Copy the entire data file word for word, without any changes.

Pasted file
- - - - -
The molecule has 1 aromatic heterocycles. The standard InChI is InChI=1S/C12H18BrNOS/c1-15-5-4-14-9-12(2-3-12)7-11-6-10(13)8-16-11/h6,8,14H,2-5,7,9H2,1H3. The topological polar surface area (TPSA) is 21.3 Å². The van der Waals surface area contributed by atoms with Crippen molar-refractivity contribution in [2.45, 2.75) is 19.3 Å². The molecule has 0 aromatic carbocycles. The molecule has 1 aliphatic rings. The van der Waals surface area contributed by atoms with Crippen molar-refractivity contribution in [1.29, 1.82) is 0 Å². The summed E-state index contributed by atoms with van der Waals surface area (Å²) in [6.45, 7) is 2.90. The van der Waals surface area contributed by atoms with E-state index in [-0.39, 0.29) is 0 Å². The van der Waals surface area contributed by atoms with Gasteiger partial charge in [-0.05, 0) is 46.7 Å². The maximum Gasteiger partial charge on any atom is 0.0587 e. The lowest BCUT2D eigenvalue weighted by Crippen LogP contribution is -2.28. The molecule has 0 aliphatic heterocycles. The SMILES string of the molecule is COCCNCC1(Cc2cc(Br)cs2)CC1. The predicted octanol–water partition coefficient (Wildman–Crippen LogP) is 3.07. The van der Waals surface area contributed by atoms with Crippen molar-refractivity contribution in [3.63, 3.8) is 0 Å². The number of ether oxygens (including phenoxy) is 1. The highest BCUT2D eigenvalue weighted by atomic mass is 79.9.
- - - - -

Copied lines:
The molecule has 1 aromatic heterocycles. The standard InChI is InChI=1S/C12H18BrNOS/c1-15-5-4-14-9-12(2-3-12)7-11-6-10(13)8-16-11/h6,8,14H,2-5,7,9H2,1H3. The topological polar surface area (TPSA) is 21.3 Å². The van der Waals surface area contributed by atoms with Crippen molar-refractivity contribution in [2.45, 2.75) is 19.3 Å². The molecule has 0 aromatic carbocycles. The molecule has 1 aliphatic rings. The van der Waals surface area contributed by atoms with Crippen molar-refractivity contribution in [1.29, 1.82) is 0 Å². The summed E-state index contributed by atoms with van der Waals surface area (Å²) in [6.45, 7) is 2.90. The van der Waals surface area contributed by atoms with E-state index in [-0.39, 0.29) is 0 Å². The van der Waals surface area contributed by atoms with Gasteiger partial charge in [-0.05, 0) is 46.7 Å². The maximum Gasteiger partial charge on any atom is 0.0587 e. The lowest BCUT2D eigenvalue weighted by Crippen LogP contribution is -2.28. The molecule has 0 aliphatic heterocycles. The SMILES string of the molecule is COCCNCC1(Cc2cc(Br)cs2)CC1. The predicted octanol–water partition coefficient (Wildman–Crippen LogP) is 3.07. The van der Waals surface area contributed by atoms with Crippen molar-refractivity contribution in [3.63, 3.8) is 0 Å². The number of ether oxygens (including phenoxy) is 1. The highest BCUT2D eigenvalue weighted by atomic mass is 79.9.